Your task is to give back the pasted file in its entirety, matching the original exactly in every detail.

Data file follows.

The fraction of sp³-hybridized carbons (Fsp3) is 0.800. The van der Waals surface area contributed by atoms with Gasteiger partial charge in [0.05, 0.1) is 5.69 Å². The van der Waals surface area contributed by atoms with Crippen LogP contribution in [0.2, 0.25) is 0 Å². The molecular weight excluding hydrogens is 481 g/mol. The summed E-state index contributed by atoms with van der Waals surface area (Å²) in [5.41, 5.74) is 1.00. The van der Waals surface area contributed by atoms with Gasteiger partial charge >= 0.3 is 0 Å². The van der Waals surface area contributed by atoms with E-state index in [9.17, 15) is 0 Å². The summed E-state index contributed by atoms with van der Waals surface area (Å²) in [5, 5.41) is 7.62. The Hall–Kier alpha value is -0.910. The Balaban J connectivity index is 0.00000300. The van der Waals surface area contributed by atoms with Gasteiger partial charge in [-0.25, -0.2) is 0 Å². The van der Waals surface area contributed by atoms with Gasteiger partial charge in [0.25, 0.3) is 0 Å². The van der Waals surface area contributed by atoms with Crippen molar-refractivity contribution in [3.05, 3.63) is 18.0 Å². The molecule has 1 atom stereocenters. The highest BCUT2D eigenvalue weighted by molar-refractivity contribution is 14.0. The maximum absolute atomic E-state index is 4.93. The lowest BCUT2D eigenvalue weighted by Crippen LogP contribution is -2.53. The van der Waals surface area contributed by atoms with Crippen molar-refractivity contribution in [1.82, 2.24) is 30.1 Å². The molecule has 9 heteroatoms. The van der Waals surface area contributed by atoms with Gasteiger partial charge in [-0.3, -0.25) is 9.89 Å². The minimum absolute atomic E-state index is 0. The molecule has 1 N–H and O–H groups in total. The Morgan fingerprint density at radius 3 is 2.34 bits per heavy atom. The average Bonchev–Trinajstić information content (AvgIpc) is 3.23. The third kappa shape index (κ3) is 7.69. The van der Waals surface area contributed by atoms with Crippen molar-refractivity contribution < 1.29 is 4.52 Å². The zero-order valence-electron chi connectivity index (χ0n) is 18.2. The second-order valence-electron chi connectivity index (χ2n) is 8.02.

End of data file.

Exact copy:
The fraction of sp³-hybridized carbons (Fsp3) is 0.800. The van der Waals surface area contributed by atoms with Gasteiger partial charge in [0.05, 0.1) is 5.69 Å². The van der Waals surface area contributed by atoms with Crippen LogP contribution in [0.2, 0.25) is 0 Å². The molecular weight excluding hydrogens is 481 g/mol. The summed E-state index contributed by atoms with van der Waals surface area (Å²) in [5.41, 5.74) is 1.00. The van der Waals surface area contributed by atoms with Gasteiger partial charge >= 0.3 is 0 Å². The van der Waals surface area contributed by atoms with E-state index in [9.17, 15) is 0 Å². The summed E-state index contributed by atoms with van der Waals surface area (Å²) in [5, 5.41) is 7.62. The Hall–Kier alpha value is -0.910. The Balaban J connectivity index is 0.00000300. The van der Waals surface area contributed by atoms with Gasteiger partial charge in [-0.25, -0.2) is 0 Å². The van der Waals surface area contributed by atoms with Gasteiger partial charge in [0.25, 0.3) is 0 Å². The van der Waals surface area contributed by atoms with Crippen molar-refractivity contribution in [3.05, 3.63) is 18.0 Å². The molecule has 1 atom stereocenters. The highest BCUT2D eigenvalue weighted by molar-refractivity contribution is 14.0. The maximum absolute atomic E-state index is 4.93. The lowest BCUT2D eigenvalue weighted by Crippen LogP contribution is -2.53. The van der Waals surface area contributed by atoms with Crippen molar-refractivity contribution in [1.82, 2.24) is 30.1 Å². The molecule has 9 heteroatoms. The van der Waals surface area contributed by atoms with Gasteiger partial charge in [-0.3, -0.25) is 9.89 Å². The minimum absolute atomic E-state index is 0. The molecule has 1 N–H and O–H groups in total. The Morgan fingerprint density at radius 3 is 2.34 bits per heavy atom. The average Bonchev–Trinajstić information content (AvgIpc) is 3.23. The third kappa shape index (κ3) is 7.69. The van der Waals surface area contributed by atoms with Crippen molar-refractivity contribution < 1.29 is 4.52 Å². The zero-order valence-electron chi connectivity index (χ0n) is 18.2. The second-order valence-electron chi connectivity index (χ2n) is 8.02.